Over the past hundred years, mythology has aroused to be a key method to understanding life’s confusions and events. In The Epic of Gilgamesh, written by an anonymous author, but translated by N.K. Sanders, lies a hero who is the King of Uruk, scared of oblivion. From story to story, heroes can experience either what they call a journey or struggle. Gilgamesh, the hero in his tale, travels through the whole hero’s journey quest, discovering what his purpose in life was. Over time, Gilgamesh transforms his appearance as he undergoes many experiences throughout his journey. Through three main stages; departure, initiation, and return Gilgamesh successfully followed the hero quest journey because of his heroic characteristics and transformation into a better version of himself.
In the beginning, Gilgamesh is far from perfect because he only cares for himself, rather than his people. The king, Gilgamesh continually oversteps his bounds as a ruler. His people, upset over the liberties (Sanders 4). As a king, one would expect the decisions he would make would be based on his people’s opinions, however Gilgamesh did not play by this rule. He thought of himself as a higher individual and would do anything to please his choices and desires. In response to the king’s poor decision making, the gods send a match for Gilgamesh (Sanders 5). The gods decide send down Enkidu after they realize Gilgamesh’s choices are getting out of hand. They hoped this would make Gilgamesh pay attention to his poor decision making by having someone help him with his choices. All heroes do not start off making perfect choices however, they grow from their mistakes, morphing into a stronger individual over time.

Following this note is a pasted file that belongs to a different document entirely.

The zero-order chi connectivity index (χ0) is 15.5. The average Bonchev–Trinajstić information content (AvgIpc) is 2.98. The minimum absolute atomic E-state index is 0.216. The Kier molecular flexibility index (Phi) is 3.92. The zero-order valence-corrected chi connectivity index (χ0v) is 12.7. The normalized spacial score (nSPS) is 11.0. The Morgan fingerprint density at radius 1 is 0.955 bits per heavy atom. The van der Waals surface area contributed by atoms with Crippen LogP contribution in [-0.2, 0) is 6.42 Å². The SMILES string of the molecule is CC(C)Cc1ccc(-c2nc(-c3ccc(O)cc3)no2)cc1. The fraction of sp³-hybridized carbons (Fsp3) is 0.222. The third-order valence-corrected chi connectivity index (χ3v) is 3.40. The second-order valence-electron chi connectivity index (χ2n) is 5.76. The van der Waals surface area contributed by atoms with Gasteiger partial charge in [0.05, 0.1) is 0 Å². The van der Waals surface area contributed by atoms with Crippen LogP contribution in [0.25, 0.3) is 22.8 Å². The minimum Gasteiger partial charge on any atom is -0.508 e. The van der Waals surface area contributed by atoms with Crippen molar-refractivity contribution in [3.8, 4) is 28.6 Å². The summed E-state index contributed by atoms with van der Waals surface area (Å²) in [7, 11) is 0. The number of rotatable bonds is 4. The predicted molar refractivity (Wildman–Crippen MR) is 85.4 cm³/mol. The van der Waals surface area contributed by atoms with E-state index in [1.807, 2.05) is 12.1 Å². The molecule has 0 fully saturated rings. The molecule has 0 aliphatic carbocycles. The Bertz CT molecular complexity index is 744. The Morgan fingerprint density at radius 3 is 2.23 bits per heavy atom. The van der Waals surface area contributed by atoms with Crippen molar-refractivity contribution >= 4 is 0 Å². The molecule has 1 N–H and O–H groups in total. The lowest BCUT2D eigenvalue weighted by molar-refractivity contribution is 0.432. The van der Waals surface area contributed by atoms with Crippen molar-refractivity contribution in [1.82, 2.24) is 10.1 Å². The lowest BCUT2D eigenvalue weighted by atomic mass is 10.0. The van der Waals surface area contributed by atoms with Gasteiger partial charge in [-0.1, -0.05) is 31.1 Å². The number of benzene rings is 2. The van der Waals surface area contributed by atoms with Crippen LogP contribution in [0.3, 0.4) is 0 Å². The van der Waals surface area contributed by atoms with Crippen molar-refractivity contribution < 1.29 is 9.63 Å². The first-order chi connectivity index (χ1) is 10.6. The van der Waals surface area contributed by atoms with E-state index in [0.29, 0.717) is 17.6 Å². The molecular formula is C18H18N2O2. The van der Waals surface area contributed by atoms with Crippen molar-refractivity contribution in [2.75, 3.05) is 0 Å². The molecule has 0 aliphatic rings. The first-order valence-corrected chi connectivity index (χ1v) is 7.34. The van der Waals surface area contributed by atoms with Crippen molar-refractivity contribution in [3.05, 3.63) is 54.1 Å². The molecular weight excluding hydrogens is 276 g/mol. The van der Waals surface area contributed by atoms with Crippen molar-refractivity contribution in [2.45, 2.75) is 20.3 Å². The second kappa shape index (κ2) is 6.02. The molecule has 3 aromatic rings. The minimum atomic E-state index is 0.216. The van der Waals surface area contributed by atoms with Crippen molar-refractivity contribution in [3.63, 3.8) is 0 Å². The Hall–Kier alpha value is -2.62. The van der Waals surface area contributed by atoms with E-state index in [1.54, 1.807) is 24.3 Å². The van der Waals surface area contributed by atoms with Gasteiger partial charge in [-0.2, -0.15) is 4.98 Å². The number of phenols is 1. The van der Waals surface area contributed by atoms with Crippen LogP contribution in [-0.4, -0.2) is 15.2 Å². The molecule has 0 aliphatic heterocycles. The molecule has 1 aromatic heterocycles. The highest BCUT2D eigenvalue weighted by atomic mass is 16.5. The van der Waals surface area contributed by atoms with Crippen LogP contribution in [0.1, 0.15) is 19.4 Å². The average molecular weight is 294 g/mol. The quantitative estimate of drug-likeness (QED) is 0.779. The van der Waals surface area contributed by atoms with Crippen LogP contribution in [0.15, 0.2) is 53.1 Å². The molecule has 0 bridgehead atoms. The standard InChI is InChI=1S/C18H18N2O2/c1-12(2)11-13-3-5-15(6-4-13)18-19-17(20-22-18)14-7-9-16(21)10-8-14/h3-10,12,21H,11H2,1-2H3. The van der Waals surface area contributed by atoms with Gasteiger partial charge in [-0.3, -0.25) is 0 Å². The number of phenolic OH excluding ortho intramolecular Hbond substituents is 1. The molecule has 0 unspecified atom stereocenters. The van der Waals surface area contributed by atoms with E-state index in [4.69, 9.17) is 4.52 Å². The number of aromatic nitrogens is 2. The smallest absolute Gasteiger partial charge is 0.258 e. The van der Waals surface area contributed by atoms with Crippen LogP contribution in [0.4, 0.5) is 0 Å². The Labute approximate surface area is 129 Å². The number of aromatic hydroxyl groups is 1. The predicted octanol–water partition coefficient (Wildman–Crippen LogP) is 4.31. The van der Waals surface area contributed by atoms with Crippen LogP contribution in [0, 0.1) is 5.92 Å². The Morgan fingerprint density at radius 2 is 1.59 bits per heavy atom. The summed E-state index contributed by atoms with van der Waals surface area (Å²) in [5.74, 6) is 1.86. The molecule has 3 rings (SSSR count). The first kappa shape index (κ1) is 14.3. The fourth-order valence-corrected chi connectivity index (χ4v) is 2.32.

The road Gilgamesh begins to follow can be described as a trial of tasks, tests, or ordeals that he must undergo to begin his transformation. When Gilgamesh and Enkidu have to fight the Bull of Heaven, you can see Gilgamesh’s supportive side come out as he tells Enkidu keep fighting, together we are sure to win (Sanders 3). Not long after successfully defeating the bull, Gilgamesh’s confident attitude it restored. At this point in the story, we see the arrogant king express his supportive side. The next big test the Gilgamesh faces that ultimately shows his transformation in his character is when he says, Let the gods accept these, let them welcome my friend and walk at his side in the underworld, so that Enkidu may not be sick at heart after the lost of Enkidu (Sanders 4). He lost his other half and is devastated. Gilgamesh acts in a very selfless manner as he offers his personal treasures and goods to the underworld gods in order to make sure Enkidu is welcomed. Not only is Gilgamesh expressing vulnerability and sympathy, but also is offering his own values to benefit someone other than himself.
The death of Enkidu sent Gilgamesh on an adventure to challenge death, but ended up ultimately learning his main lesson from Utnapishtim, a man who became immortal. Utnapishtim tells him [you] will assemble the gods for your sake, so that you may find that life for which you are searching (Sanders 9). After Utnapishtim tells him how fortunate he is, Gilgamesh learns how to appreciate his life every day and that death is suppose to happen to everyone. He takes this information back to his kingdom, fully understanding that death is simply just apart of life. Gilgamesh returns home noticing one third of the whole is city, one third is garden, and one third is field, with the precinct of the goddess Ishtar. These parts and the precinct are all Uruk (Sanders 10). When Gilgamesh arrives back to Uruk he admires his town and how unique it is. He has a new outlook on his surroundings, appreciating the life he has been given. Originally Gilgamesh was set out on a journey to conquer death and instead came back as with a perspective.
From the beginning to the end of Gilgamesh’s story, one can see a complete transformation in Gilgamesh’s character. The strong and arrogant king expressed vulnerability after the death of his second half, sending him on a journey to overcome his fear of oblivion and death. In the end, Gilgamesh learns to appreciate his life until he dies and that death was simply apart of life. Gilgamesh’s obvious flaws and the journey he went through does not make him a hero, but the fact that he learned has morphed and grown into a stronger individual does. People change in this world sometimes for the better and sometimes for the worst, but in this case Gilgamesh changed for the better.
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